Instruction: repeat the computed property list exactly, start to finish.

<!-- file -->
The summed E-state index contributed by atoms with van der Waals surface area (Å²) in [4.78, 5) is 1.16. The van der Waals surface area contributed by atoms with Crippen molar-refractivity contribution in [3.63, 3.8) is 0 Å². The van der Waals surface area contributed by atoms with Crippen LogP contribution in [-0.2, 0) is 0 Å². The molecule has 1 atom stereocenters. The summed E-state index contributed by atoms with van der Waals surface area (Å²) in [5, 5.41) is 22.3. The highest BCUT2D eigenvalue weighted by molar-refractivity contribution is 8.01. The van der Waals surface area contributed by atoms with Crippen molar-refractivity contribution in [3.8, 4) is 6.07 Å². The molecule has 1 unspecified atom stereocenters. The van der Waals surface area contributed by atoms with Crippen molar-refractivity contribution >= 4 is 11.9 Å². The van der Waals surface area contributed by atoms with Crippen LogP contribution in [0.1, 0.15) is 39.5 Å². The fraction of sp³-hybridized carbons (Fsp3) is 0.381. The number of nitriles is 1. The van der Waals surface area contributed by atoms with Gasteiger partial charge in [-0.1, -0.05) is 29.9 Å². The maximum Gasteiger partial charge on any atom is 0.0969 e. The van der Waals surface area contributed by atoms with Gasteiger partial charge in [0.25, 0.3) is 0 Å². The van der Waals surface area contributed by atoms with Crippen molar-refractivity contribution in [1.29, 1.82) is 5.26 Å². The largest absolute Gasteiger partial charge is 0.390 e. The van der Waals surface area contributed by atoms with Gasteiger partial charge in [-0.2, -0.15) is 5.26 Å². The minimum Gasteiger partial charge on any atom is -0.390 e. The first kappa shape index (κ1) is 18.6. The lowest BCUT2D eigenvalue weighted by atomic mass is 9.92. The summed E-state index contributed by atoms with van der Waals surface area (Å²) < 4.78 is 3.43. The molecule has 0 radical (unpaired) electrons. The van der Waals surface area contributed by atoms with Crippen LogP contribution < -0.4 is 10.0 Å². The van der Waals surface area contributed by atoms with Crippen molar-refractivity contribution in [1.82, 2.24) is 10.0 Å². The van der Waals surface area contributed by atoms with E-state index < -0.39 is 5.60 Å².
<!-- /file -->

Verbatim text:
The summed E-state index contributed by atoms with van der Waals surface area (Å²) in [4.78, 5) is 1.16. The van der Waals surface area contributed by atoms with Crippen molar-refractivity contribution in [3.63, 3.8) is 0 Å². The van der Waals surface area contributed by atoms with Crippen LogP contribution in [-0.2, 0) is 0 Å². The molecule has 1 atom stereocenters. The summed E-state index contributed by atoms with van der Waals surface area (Å²) in [5, 5.41) is 22.3. The highest BCUT2D eigenvalue weighted by molar-refractivity contribution is 8.01. The van der Waals surface area contributed by atoms with Crippen molar-refractivity contribution in [3.8, 4) is 6.07 Å². The molecule has 1 unspecified atom stereocenters. The van der Waals surface area contributed by atoms with Crippen molar-refractivity contribution >= 4 is 11.9 Å². The van der Waals surface area contributed by atoms with Crippen LogP contribution in [0.1, 0.15) is 39.5 Å². The fraction of sp³-hybridized carbons (Fsp3) is 0.381. The number of nitriles is 1. The van der Waals surface area contributed by atoms with Gasteiger partial charge in [-0.1, -0.05) is 29.9 Å². The maximum Gasteiger partial charge on any atom is 0.0969 e. The van der Waals surface area contributed by atoms with Gasteiger partial charge in [0.25, 0.3) is 0 Å². The van der Waals surface area contributed by atoms with Crippen molar-refractivity contribution in [1.29, 1.82) is 5.26 Å². The largest absolute Gasteiger partial charge is 0.390 e. The van der Waals surface area contributed by atoms with Gasteiger partial charge in [-0.2, -0.15) is 5.26 Å². The minimum Gasteiger partial charge on any atom is -0.390 e. The first kappa shape index (κ1) is 18.6. The lowest BCUT2D eigenvalue weighted by atomic mass is 9.92. The summed E-state index contributed by atoms with van der Waals surface area (Å²) < 4.78 is 3.43. The molecule has 0 radical (unpaired) electrons. The van der Waals surface area contributed by atoms with Crippen LogP contribution < -0.4 is 10.0 Å². The van der Waals surface area contributed by atoms with Crippen molar-refractivity contribution in [1.82, 2.24) is 10.0 Å². The van der Waals surface area contributed by atoms with E-state index < -0.39 is 5.60 Å².